Scot and I traveled those two states and the Good Doctor put us up at his home. He furnished a meal the night before surgery that he thought would be fun and ease my tensions.
The next day, as they were prepping me for surgery, he told me it would be a two-hour surgery. When I awoke it had been four. Of his 3,000 surgeries, I was among the worst. The infection had eaten through the flesh in my sinuses and had gone straight to the bone. Next stop for the infection was my brain and orbital cavity. This could have led to meningitis or other life or vision threats.
As I lay there in bed, recovering, I got a note from my son, Andy, who helped me understand more clearly what I’d just experienced. He wrote, “I just can’t stop thinking about how this Good Doctor is a type of Christ.
“We think we are okay’ and that we should be able to handle everything well enough, given our circumstances. There are many who are not fully qualified to tell us (like your other doctors) who say, “Well, that’s just the way it is and you’ll have to live that way and figure out how to treat the symptoms.”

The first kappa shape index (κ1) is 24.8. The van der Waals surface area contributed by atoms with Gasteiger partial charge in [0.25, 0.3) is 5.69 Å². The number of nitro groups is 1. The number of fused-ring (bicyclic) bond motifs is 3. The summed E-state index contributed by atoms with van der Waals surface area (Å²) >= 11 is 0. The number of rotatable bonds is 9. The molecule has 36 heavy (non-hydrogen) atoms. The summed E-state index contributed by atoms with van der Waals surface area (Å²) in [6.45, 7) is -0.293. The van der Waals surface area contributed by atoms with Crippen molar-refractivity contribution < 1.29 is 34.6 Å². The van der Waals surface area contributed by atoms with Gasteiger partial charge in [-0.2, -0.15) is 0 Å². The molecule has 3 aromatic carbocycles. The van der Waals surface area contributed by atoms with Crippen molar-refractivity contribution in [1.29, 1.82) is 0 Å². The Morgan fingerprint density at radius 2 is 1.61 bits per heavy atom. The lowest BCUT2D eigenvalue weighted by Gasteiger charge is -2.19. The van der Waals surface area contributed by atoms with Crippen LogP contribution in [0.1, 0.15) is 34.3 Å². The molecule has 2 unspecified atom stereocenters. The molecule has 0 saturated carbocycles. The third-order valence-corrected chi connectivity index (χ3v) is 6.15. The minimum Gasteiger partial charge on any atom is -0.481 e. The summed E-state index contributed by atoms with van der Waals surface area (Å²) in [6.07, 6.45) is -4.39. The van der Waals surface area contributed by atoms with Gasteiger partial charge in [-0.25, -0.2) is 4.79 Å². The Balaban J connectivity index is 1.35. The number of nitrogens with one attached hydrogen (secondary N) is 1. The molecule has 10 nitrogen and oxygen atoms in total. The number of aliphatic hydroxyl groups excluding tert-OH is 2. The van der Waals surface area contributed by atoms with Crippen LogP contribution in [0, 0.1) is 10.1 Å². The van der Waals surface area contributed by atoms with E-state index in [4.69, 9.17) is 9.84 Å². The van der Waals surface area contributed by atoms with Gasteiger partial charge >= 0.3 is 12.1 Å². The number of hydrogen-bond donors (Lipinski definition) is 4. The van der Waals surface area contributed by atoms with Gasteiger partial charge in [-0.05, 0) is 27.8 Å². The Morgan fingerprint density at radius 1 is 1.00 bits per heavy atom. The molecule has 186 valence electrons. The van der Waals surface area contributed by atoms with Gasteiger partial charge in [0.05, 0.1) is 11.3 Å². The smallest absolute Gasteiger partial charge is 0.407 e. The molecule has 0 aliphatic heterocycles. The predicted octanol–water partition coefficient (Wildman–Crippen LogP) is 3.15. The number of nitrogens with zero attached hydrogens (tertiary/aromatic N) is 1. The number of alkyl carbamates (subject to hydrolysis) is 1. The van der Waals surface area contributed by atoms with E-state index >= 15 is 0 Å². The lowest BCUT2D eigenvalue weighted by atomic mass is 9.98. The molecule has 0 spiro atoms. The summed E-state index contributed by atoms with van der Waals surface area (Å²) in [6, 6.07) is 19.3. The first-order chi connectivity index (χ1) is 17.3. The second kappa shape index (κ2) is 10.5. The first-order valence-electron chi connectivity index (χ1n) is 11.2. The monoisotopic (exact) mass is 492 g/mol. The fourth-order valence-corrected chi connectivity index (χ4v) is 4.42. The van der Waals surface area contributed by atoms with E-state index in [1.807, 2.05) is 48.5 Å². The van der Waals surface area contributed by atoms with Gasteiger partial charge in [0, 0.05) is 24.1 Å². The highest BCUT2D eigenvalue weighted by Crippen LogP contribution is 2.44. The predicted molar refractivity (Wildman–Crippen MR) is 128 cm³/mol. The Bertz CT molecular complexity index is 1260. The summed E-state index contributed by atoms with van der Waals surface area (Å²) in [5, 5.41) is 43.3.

“Then there is the Lord. He doesn’t even hesitate. He asks, How are you doing?’ We respond, Oh, I’m well enough off.’ And then he says, No, you aren’t. You are sick, and I can help you. Come to my house and I will heal you.'”
We answer that we are okay, of course, because we have come not to expect much better. As citizens of a fallen world, we have become used to our weaknesses and the dim cloud of misery they cast on our lives. We think that we could list those weaknesses-and we struggle to work on those that are clear to us–but in reality we don’t even fully comprehend what keeps us from joy and wholeness.
We don’t fully see the weaknesses that riddle us. Part of our condition in a fallen world is that we are blind. We are often clueless to our own shallowness or triviality or self-absorption or pride. Other than in occasional intimations, we cannot comprehend what real joy and wholeness might look like.